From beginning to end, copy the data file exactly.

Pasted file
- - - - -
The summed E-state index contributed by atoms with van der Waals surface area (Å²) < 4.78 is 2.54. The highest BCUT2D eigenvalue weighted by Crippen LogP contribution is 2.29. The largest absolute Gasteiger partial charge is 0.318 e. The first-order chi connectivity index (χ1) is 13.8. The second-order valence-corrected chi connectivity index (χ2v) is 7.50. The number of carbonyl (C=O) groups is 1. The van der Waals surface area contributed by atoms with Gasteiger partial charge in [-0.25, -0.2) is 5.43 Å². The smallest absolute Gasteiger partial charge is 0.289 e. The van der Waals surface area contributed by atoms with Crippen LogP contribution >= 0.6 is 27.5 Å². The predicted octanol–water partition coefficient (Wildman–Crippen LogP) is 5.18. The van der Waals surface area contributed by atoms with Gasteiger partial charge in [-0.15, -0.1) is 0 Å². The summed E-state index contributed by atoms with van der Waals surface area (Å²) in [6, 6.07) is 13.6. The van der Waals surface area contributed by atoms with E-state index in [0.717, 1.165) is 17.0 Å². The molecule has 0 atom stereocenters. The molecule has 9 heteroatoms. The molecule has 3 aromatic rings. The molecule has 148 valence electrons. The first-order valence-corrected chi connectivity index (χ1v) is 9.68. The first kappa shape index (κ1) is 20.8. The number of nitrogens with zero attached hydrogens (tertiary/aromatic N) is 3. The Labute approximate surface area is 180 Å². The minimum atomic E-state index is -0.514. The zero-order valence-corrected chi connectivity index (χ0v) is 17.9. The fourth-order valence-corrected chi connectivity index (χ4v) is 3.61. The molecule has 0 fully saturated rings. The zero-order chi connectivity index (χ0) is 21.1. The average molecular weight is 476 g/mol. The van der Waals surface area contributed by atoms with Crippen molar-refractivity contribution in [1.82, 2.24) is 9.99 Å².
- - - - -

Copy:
The summed E-state index contributed by atoms with van der Waals surface area (Å²) < 4.78 is 2.54. The highest BCUT2D eigenvalue weighted by Crippen LogP contribution is 2.29. The largest absolute Gasteiger partial charge is 0.318 e. The first-order chi connectivity index (χ1) is 13.8. The second-order valence-corrected chi connectivity index (χ2v) is 7.50. The number of carbonyl (C=O) groups is 1. The van der Waals surface area contributed by atoms with Gasteiger partial charge in [-0.25, -0.2) is 5.43 Å². The smallest absolute Gasteiger partial charge is 0.289 e. The van der Waals surface area contributed by atoms with Crippen LogP contribution >= 0.6 is 27.5 Å². The predicted octanol–water partition coefficient (Wildman–Crippen LogP) is 5.18. The van der Waals surface area contributed by atoms with Gasteiger partial charge in [-0.15, -0.1) is 0 Å². The summed E-state index contributed by atoms with van der Waals surface area (Å²) in [6, 6.07) is 13.6. The van der Waals surface area contributed by atoms with E-state index in [0.717, 1.165) is 17.0 Å². The molecule has 0 atom stereocenters. The molecule has 9 heteroatoms. The molecule has 3 aromatic rings. The molecule has 148 valence electrons. The first-order valence-corrected chi connectivity index (χ1v) is 9.68. The first kappa shape index (κ1) is 20.8. The number of nitrogens with zero attached hydrogens (tertiary/aromatic N) is 3. The Labute approximate surface area is 180 Å². The minimum atomic E-state index is -0.514. The zero-order valence-corrected chi connectivity index (χ0v) is 17.9. The fourth-order valence-corrected chi connectivity index (χ4v) is 3.61. The molecule has 0 fully saturated rings. The zero-order chi connectivity index (χ0) is 21.1. The average molecular weight is 476 g/mol. The van der Waals surface area contributed by atoms with Crippen molar-refractivity contribution in [1.82, 2.24) is 9.99 Å².